If I borrow an item from a friend and return it to his wife (not on his property) without notifying him first. Is it considered as though I returned it to the person himself, or am I still liable if it gets damaged before he himself gets it?
מתני׳ המדיר הנאה מחתנו והוא רוצה לתת לבתו מעות אומר לה הרי המעות האלו נתונין לך במתנה ובלבד שלא יהא לבעליך רשות בהן אלא מה שאת נושאת ונותנת בפיך
MISHNA: With regard to one who vows that benefit from him is forbidden to his son-in-law, but he nevertheless wishes to give his daughter, i.e., the wife of that same son-in-law, money, then, though he cannot do so directly, as anything acquired by a woman belongs to her husband, he should say to her: This money is hereby given to you as a gift, provided that your husband has no rights to it, but the gift includes only that which you pick up and place in your mouth.
Gemara Ibid. (through 88b):
גמ׳ אמר רב לא שנו אלא דאמר לה מה שאת נושאת ונותנת בפיך אבל אמר מה שתרצי עשי קנה יתהון בעל ושמואל אומר אפילו אמר מה שתרצי עשי לא קנה יתהון בעל מתקיף לה רבי זירא כמאן אזלא הא שמעתא דרב כרבי מאיר דאמר יד אשה כיד בעלה
GEMARA: Rav said that they taught this halakha only in a case where he actually said to her: That which you pick up and place in your mouth is yours. But if he said: Do as you please with the money, his stipulation is of no effect, and the husband acquires the money. And Shmuel says that even if he said: Do as you please with the money, the husband does not acquire it. Rabbi Zeira objects to this statement of Rav: In accordance with whose opinion among the tanna’im does Rav’s halakha correspond? It is in accordance with the opinion of Rabbi Meir, who said as a principle that the hand of a woman is like the hand of her husband. According to Rabbi Meir, a slave has no independent right of acquisition, and anything given to a slave belongs to his master even if it was stipulated otherwise (see Kiddushin 23b). Rav assumes that similarly, a married woman has no independent right of acquisition, but rather, anything that she attempts to acquire for herself is automatically acquired by her husband.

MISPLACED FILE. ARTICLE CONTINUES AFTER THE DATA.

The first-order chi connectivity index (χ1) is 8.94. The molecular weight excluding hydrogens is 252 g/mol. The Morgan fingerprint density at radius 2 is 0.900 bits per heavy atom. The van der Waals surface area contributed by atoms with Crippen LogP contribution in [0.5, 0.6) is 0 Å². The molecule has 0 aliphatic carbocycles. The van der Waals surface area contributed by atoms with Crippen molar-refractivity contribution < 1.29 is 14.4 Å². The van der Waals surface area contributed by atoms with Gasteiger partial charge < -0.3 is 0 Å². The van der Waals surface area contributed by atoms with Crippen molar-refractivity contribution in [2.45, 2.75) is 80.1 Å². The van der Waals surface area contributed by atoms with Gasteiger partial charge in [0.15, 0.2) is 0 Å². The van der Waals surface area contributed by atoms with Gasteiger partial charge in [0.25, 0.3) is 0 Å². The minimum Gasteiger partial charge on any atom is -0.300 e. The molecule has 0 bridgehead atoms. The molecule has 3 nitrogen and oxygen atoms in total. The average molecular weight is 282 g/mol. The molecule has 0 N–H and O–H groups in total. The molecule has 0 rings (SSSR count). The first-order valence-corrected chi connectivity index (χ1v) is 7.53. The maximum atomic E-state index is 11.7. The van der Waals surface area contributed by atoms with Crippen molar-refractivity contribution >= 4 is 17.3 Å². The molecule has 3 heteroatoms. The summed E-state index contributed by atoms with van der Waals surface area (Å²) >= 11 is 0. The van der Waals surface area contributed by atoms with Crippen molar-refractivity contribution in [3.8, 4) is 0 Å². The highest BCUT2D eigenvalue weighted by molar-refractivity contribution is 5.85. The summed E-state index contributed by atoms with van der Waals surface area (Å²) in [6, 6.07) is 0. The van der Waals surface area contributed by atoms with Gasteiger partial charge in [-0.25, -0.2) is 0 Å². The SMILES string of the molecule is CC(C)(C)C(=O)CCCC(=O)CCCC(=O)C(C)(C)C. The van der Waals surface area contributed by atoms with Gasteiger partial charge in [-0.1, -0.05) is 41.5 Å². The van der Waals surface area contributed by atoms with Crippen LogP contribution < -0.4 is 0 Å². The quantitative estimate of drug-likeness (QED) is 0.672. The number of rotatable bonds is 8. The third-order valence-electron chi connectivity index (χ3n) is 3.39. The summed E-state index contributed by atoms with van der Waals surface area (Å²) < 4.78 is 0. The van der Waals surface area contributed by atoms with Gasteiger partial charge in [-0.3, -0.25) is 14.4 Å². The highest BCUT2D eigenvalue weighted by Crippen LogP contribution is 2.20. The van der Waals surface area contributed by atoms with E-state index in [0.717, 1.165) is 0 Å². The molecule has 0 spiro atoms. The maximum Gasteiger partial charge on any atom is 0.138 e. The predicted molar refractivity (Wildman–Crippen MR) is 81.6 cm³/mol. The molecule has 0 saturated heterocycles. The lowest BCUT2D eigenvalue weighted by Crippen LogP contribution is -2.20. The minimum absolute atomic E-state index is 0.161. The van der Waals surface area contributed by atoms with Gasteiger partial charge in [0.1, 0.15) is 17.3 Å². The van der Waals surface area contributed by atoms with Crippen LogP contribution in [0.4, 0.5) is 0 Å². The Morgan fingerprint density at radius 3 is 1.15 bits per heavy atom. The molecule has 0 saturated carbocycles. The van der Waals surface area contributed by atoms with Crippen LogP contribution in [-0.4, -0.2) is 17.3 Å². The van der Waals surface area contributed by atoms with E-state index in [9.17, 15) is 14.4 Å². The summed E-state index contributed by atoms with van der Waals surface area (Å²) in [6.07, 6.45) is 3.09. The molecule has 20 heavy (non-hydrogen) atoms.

The Gemara subsequently poses a technical issue regarding a discussion in Eiruvin, which indicates that that which is given to a woman does not go to the husband. The Gemara ultimately answers:
אלא אמר רב אשי מתניתין בשיש לה חצר באותו מבוי עסקינן דמגו דזכיא לנפשה זכיא לאחריני
Rather, Rav Ashi said: In the mishna in Eiruvin, we are dealing with a woman who possesses a courtyard of her own in that alleyway, i.e., it is a case where the husband had earlier stipulated that she should have property of her own, to which he renounces all his rights. As, since she acquires the eiruv food for herself by virtue of the courtyard that she owns in that alleyway, she likewise acquires it for others.
In summary, therefore, according to Rebbi Meir, according to Rav, a woman acquires for her husband unless the gift was specifically given for her to his exclusion, or unless it was placed in property that she owns independently of her husband (יד אשה כיד בעלה). Shmuel holds that she never acquires on his behalf; as Rashi there explains, Shmuel does not hold of יד אשה כיד בעלה.
As we pasken like Shmuel by monetary matters (Rambam paskens like him in Nedarim 7:17 and Zechi’ah U’matanah 3:14), giving to the woman is not a valid way to give to the husband.
Even if one made the woman a messenger on your behalf (“this belongs to your husband; can you please give this to him for me?”), the item is still considered in your property, as she is your messenger (a messenger of a person is like him - Kiddushin 41a).
So, to directly answer your question, giving to her is not like giving to him.